Disturbing trends haunt Bears offense with tougher schedule looming
There is reason for concern about the Chicago Bears offense, and it goes well beyond a statistical ranking or their consecutive games with one offensive touchdown.
After seven games, the Bears simply are not accomplishing what offensive coordinator Mike Tice set as the goal for his attack: being more explosive and scoring more points.
Thanks to the Jay Cutler-to-Brandon Marshall combo, the Bears have become Fantasy league friendly after years when their receivers were fantasy late-rounders. However, it's not translating well to real football.
Although they've scored more points overall, it's because of their six defensive touchdowns. Last year they averaged 3.6 rushing plays of 10 yards or longer during Cutler's 10-game stint. This year they also average 3.6 runs of 10 yards or more per game. Last year they averaged 3.2 passing plays 20 yards or longer -- this year it's 3.1 passing plays 20 yards or longer.
They're down 20.4 yards per game in passing yards, 13.2 total offensive yards per game and are averaging 1.6 turnovers committed a game this year compared to 1.2 last year. The offense averages 20.1 points per game but last year with Jay Cutler, no Brandon Marshall, and Mike Martz calling plays, the offense alone averaged 23.3 points per game.
A more explosive attack? Last year they averaged 3.6 rushing plays of 10 yards or longer during Cutler's 10-game stint. This year they also average 3.6 runs of 10 yards or more per game. Last year they avergaged 3.2 passing plays 20 yards or longer -- this year it's 3.1 passing plays 20 yards or longer.
In addition, they've played an easier schedule in seven games than they did last year in the 10 games Cutler played. They'll need to fatten up this week to improve that average because the only thing that will go up for the Bears offense when facing Houston and San Francisco the next two weeks will be the number of bruises players suffer.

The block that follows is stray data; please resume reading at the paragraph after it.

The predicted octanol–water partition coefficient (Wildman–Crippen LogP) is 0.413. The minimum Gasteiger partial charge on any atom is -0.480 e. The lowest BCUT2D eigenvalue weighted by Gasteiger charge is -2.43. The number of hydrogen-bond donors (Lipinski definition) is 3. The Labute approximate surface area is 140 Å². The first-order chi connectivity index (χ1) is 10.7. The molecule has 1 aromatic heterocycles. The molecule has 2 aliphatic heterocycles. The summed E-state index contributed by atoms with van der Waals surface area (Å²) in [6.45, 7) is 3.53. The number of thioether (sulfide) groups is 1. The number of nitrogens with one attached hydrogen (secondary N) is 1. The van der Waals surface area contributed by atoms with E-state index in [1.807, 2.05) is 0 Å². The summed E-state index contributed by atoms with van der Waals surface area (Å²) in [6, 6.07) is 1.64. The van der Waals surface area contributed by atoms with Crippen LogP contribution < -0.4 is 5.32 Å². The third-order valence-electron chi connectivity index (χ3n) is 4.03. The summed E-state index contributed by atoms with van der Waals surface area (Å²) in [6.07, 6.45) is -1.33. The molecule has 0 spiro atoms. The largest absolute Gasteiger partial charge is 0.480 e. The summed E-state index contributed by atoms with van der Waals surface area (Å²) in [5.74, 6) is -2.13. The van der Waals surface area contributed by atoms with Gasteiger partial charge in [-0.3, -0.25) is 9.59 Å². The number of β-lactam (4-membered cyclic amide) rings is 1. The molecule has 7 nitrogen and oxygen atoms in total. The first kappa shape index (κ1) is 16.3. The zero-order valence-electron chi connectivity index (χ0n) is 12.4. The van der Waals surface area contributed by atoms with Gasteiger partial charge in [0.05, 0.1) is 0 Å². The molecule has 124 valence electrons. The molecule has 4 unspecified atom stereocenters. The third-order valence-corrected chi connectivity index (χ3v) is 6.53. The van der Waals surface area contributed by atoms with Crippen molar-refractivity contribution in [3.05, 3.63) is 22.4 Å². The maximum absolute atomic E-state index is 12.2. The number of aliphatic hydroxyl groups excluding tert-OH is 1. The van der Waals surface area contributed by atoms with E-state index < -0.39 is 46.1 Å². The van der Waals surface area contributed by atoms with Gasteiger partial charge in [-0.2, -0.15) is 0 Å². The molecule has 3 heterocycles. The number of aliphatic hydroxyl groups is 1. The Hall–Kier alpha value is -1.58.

Cutler said the offense is getting a dose of its own defense's medicine with zone coverages, as well as the "two-man" coverage that Green Bay used against the Bears in the past.
"We're just seeing a lot more softer coverages than we have in the past," he said. "I don't remember seeing this much two high and two man -- never in my career have we seen this much. I think teams are just trying to control us because with our defense the other offenses are struggling to put points on the board. Just want to kind of corral us and keep the ball in front of them."
About the only areas of success is their ability to move the chains, but it's marginal. They have 19.7 first downs per game to 18.3 with Cutler last year. They're averaging 7.2 more rushing yards per game as well. A better time of possession by one minute, 15 seconds per game is more the result of the defense getting the ball back for the offense more often than it is consistent movement of the chains.
"It's about having a rhythm, and if you have a bunch of three-and-outs, that's not having a rhythm out there," RB Matt Forte said. "So we have to have a rhythm out there and keep drives going."
Bring these numbers up to anyone associated with the team and they point at the 6-1 record and say that's what's important.
It's also easy to point at the 6-1 record amassed against weaker teams and say wait until the start of the second half of the season when San Francisco, Houston, Green Bay, Seattle, and Detroit are on the schedule.
The game Sunday is the last one by the Bears against a team currently ranked defensively (30th) in the bottom half of the league.
Follow Bears reporter Gene Chamberlain on Twitter @CBSBears.